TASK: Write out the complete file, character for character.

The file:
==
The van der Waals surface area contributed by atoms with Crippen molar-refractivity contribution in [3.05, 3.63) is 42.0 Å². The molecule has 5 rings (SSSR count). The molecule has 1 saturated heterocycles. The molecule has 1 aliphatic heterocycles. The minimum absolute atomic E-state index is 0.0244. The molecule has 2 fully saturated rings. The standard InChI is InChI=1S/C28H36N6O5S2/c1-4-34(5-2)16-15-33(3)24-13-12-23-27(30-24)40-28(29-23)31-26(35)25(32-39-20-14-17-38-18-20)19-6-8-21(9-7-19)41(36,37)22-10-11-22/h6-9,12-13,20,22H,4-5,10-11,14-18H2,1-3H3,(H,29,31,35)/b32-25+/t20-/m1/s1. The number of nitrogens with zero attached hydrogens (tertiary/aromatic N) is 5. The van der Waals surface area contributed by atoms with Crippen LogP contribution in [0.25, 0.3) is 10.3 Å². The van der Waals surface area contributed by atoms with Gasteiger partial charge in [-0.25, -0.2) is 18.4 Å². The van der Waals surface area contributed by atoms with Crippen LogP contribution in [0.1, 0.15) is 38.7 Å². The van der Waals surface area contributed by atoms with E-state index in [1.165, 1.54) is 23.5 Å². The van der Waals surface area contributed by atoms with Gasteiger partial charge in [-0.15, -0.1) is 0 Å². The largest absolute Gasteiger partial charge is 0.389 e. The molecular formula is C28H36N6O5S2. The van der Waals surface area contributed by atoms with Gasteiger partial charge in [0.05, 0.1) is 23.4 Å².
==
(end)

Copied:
The van der Waals surface area contributed by atoms with Crippen molar-refractivity contribution in [3.05, 3.63) is 42.0 Å². The molecule has 5 rings (SSSR count). The molecule has 1 saturated heterocycles. The molecule has 1 aliphatic heterocycles. The minimum absolute atomic E-state index is 0.0244. The molecule has 2 fully saturated rings. The standard InChI is InChI=1S/C28H36N6O5S2/c1-4-34(5-2)16-15-33(3)24-13-12-23-27(30-24)40-28(29-23)31-26(35)25(32-39-20-14-17-38-18-20)19-6-8-21(9-7-19)41(36,37)22-10-11-22/h6-9,12-13,20,22H,4-5,10-11,14-18H2,1-3H3,(H,29,31,35)/b32-25+/t20-/m1/s1. The number of nitrogens with zero attached hydrogens (tertiary/aromatic N) is 5. The van der Waals surface area contributed by atoms with Crippen LogP contribution in [0.25, 0.3) is 10.3 Å². The van der Waals surface area contributed by atoms with Gasteiger partial charge in [-0.25, -0.2) is 18.4 Å². The van der Waals surface area contributed by atoms with Crippen LogP contribution in [0.1, 0.15) is 38.7 Å². The van der Waals surface area contributed by atoms with E-state index in [1.165, 1.54) is 23.5 Å². The van der Waals surface area contributed by atoms with Gasteiger partial charge in [-0.15, -0.1) is 0 Å². The largest absolute Gasteiger partial charge is 0.389 e. The molecular formula is C28H36N6O5S2. The van der Waals surface area contributed by atoms with Gasteiger partial charge in [0.05, 0.1) is 23.4 Å².